In The Women I Think About at Night, Mia Kankimäki blends travelogue, memoir, and biography as she recounts her enchanting travels in Japan, Kenya, and Italy while retracing the steps of ten remarkable female pioneers from history.
What can a forty-something childless woman do? Bored with her life and feeling stuck, Mia Kankimäki leaves her job, sells her apartment, and decides to travel the world, following the paths of the female explorers and artists from history who have long inspired her. She flies to Tanzania and then to Kenya to see where Karen Blixen—of Out of Africa—fame lived in the 1920s. In Japan, Mia attempts to cure her depression while researching Yayoi Kusama, the contemporary artist who has voluntarily lived in a psychiatric hospital for decades. In Italy, Mia spends her days looking for the works of forgotten Renaissance women painters of the Uffizi Gallery in Florence, and finally finds her heroines in the portraits of Sofonisba Anguissola, Lavinia Fontana, and Artemisia Gentileschi. If these women could make it in the world hundreds of years ago, why can’t Mia?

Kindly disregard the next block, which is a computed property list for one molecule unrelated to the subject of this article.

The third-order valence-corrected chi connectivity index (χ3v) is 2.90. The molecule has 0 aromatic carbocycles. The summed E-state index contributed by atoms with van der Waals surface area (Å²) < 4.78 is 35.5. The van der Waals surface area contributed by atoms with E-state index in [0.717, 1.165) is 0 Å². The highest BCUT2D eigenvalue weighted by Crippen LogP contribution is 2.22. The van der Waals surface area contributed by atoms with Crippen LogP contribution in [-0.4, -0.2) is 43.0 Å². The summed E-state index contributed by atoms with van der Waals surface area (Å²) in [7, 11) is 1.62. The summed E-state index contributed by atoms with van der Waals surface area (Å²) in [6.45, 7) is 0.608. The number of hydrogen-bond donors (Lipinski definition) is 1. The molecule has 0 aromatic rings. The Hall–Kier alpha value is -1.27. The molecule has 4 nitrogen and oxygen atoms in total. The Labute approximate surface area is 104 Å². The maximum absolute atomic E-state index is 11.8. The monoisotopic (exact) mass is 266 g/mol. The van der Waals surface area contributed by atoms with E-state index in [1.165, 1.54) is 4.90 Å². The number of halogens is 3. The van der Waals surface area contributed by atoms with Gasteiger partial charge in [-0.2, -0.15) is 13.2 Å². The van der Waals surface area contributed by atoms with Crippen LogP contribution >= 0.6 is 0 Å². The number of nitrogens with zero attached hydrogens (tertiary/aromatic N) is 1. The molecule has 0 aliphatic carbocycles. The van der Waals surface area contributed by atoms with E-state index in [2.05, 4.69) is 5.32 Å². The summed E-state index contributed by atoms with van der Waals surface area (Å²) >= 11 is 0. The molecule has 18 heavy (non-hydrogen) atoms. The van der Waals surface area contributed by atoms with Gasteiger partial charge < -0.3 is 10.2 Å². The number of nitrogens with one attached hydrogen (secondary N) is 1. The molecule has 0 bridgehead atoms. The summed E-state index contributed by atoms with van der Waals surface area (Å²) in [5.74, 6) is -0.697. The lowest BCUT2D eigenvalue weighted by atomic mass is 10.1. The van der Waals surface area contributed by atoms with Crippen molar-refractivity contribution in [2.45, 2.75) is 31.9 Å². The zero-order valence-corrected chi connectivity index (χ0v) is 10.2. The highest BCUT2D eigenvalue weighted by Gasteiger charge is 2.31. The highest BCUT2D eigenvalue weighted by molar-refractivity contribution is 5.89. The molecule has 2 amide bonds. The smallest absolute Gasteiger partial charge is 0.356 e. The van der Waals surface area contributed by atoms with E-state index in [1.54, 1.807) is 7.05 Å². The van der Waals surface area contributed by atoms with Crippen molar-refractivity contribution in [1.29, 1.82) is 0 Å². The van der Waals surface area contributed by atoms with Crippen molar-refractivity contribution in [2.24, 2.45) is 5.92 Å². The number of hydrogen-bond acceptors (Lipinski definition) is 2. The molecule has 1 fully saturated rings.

The Women I Think About at Night is part travelogue and part thrilling exploration of the lost women adventurers of history who defied expectations in order to see—and change—the world.
Mia Kankimäki has worked with books all her life: she has a master’s degree in comparative literature from the University of Helsinki, and she has worked as a copywriter and editor at various publishing houses. Her travels in Tanzania, Kenya, Italy, and Japan in the footsteps of inspirational, historical female figures—fearless explorers, gifted writers, and passionate artists—inspired her second book The Women I Think About at Night. Mia Kankimäki currently lives in Helsinki, Finland. Her favorite hobby is Japanese culture, and she’s qualified as a teacher of Japanese flower arranging of Sogetsu Ikebana School. She also loves tai chi, wild animals, live jazz, good food, and excellent tea.